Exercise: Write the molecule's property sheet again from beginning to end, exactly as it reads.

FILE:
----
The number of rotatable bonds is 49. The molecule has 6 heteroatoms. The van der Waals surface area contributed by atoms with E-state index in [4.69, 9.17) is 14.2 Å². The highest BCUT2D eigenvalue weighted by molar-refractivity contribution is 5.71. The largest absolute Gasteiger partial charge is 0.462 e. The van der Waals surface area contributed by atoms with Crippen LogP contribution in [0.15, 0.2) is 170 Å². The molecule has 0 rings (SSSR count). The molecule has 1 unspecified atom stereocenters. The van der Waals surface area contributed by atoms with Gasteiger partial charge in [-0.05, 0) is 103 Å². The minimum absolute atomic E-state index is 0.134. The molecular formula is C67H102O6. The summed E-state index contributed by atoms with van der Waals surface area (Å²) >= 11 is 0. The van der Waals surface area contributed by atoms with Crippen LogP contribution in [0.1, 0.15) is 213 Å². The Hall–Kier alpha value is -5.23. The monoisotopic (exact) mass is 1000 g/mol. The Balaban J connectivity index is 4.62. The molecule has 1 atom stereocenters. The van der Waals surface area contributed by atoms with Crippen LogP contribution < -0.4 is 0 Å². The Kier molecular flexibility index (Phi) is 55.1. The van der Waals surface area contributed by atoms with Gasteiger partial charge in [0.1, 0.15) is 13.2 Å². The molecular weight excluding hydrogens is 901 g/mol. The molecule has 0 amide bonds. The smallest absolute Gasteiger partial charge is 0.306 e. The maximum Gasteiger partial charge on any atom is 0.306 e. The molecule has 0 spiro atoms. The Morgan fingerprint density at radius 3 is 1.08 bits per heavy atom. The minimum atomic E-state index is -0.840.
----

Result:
The number of rotatable bonds is 49. The molecule has 6 heteroatoms. The van der Waals surface area contributed by atoms with E-state index in [4.69, 9.17) is 14.2 Å². The highest BCUT2D eigenvalue weighted by molar-refractivity contribution is 5.71. The largest absolute Gasteiger partial charge is 0.462 e. The van der Waals surface area contributed by atoms with Crippen LogP contribution in [0.15, 0.2) is 170 Å². The molecule has 0 rings (SSSR count). The molecule has 1 unspecified atom stereocenters. The van der Waals surface area contributed by atoms with Gasteiger partial charge in [-0.05, 0) is 103 Å². The minimum absolute atomic E-state index is 0.134. The molecular formula is C67H102O6. The summed E-state index contributed by atoms with van der Waals surface area (Å²) >= 11 is 0. The van der Waals surface area contributed by atoms with Crippen LogP contribution in [0.1, 0.15) is 213 Å². The Hall–Kier alpha value is -5.23. The monoisotopic (exact) mass is 1000 g/mol. The Balaban J connectivity index is 4.62. The molecule has 1 atom stereocenters. The van der Waals surface area contributed by atoms with Crippen LogP contribution < -0.4 is 0 Å². The Kier molecular flexibility index (Phi) is 55.1. The van der Waals surface area contributed by atoms with Gasteiger partial charge in [0.1, 0.15) is 13.2 Å². The molecular weight excluding hydrogens is 901 g/mol. The molecule has 0 amide bonds. The smallest absolute Gasteiger partial charge is 0.306 e. The maximum Gasteiger partial charge on any atom is 0.306 e. The molecule has 0 spiro atoms. The Morgan fingerprint density at radius 3 is 1.08 bits per heavy atom. The minimum atomic E-state index is -0.840.